Video: GCSE Mathematics Foundation Tier Pack 2 • Paper 3 • Question 16

GCSE Mathematics Foundation Tier Pack 2 • Paper 3 • Question 16


Video Transcript

Lara has drawn the following scale drawing for her garden. She has marked the corner of the shed and the centre of the pond with a cross. a) Work out the real distance between the marked corner of the shed and the centre of the pond. And b) find the bearing from the centre of the pond to the marked corner of the shed.

It’s worth mentioning that because this is a scale drawing question, when you print the question out on your printer, make sure the setting say that it’s 100 percent size. Don’t scale to fit the size of page. So we need to know where the crosses are on our drawing. And we need to know the scale of this drawing.

We’re going to need to accurately measure this distance with our ruler and then use the scale to work out what the real distance is. Then, in part b of the question, we’re going to be measuring this angle round here accurately with our protractor. And that will give us the bearing off the corner of the shed from this point on the scale drawing.

One more thing, make sure that you look directly down on top of your ruler when taking measurements. Because your ruler has a certain thickness, if you look at this from an angle, you may read off the wrong measurement. Okay, let’s get on and do our measuring.

Take a moment to carefully lay down the ruler on the page. Make sure that the zero mark lines up exactly with one of the crosses and then read off exactly where the other cross meets. This is a centimetre ruler. And in between each centimetre, there are a 10 little markings. So this is 8.5 centimetres.

Now, the scale tells us that one centimetre on the drawing represents six metres in real life. But we don’t have one centimetre, we have 8.5 centimetres. That’s 8.5 times as big as one centimetre. So it’s going to represent 8.5 times as many metres. So to work out how many metres that represents, we’re gonna have to do six times 8.5.

Now, six times five is 30, so zero units and carry the three tens. Then, six times eight is 48. But we got the three to carry from before. So 48 plus three is 51. Now, there was one decimal place in the calculation, 8.5. So this is gonna be one decimal place in our answer. So the answer is 51.0.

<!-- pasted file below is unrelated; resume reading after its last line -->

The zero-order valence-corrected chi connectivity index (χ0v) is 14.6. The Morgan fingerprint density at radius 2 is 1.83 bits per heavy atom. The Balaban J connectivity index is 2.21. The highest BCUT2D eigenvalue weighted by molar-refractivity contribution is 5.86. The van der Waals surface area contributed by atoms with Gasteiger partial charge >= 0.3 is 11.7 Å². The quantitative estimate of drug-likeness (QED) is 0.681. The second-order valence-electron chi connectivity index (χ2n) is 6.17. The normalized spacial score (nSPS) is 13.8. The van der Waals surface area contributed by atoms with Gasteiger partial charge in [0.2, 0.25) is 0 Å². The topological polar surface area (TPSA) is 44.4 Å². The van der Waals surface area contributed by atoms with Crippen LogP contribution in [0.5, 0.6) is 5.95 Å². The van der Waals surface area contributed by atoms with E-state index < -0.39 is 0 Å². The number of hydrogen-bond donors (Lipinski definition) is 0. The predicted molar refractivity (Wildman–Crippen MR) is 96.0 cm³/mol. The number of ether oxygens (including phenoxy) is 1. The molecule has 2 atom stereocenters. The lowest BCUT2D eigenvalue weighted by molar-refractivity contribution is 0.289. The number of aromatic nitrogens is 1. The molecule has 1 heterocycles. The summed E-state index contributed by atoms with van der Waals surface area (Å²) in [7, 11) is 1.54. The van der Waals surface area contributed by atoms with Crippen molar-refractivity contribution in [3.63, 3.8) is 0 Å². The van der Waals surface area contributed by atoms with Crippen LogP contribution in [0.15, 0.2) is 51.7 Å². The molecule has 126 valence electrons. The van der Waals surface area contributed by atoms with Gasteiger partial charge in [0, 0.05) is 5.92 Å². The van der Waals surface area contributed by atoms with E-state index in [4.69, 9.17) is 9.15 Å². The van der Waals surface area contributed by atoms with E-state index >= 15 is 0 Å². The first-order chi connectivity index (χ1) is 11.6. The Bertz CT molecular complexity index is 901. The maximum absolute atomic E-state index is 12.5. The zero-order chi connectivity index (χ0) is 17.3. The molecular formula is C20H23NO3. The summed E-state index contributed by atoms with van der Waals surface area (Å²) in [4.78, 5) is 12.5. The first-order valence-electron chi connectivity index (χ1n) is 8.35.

And as a quick mental check, we can think two times 8.5, well, two times eight is 16 and two times 0.5 is one. So two times 8.5 is 17. And three times 17, well, three times 10 is 30. Three times seven is 21. If we add those two together, we get 51.

The answer to part a then is the real distance is 51 metres.

And in part b, we need to find the bearing from the centre of the pond to the marked corner of the shed. So the way we do that is we stand at the centre of the pond, we face directly north, and then we work out how many degrees do we have to turn clockwise to facing the direction that we want to face.

So the first thing to do is to draw in this line between the two crosses. Now, most protractors only measure up to 180 degrees. This angle here that we’re trying to measure is greater than 180 degrees. So we’re gonna have to use a little trick. We know that a full circle is 360 degrees. So if we measure this angle here and subtract that from 360, we can work out the measure of the angle that we want.

First, carefully line up the baseline of the protractor that between the zeros on the base here with the north arrow. Then, make sure that the centre of the crosshairs here matches the centre of the cross. Finally, find the scale that begins at zero and use that to measure up to your angle. In that case, it’s between 30 and 40 degrees.

Now, there are 10 little ticks between 30 and 40 degrees. So each one of those little ticks represents one degree. The line that we’re looking for is on the eighth one of those. So that tells us that the angle is 38 degrees.

So this angle here is 38 degrees. But we’re looking for the other angle. So the calculation is 360 degrees minus 38 degrees which is 322 degrees. Remember when we’re giving bearings, we must give three digits. And in fact, 322 is three digits. So our answer is the bearing is 322 degrees. But if the bearing we were looking for was only 38 degrees, we would need to have put a leading zero in front of it. So we would have to give our answer as 038 degrees.

Finally, it’s worth mentioning that because these are measurements, you get as bit of leeway with your answers. That means you’d still get some marks if in the first part your measurement was between 8.3 centimetres and 8.7 centimetres and therefore your real distance was between 49.8 and 52.2 or in part b your bearing was between 320 degrees and 324 degrees.

But generally speaking, with these questions, it’s worth taking your time and being as accurate as you can to maximize the marks that you get.

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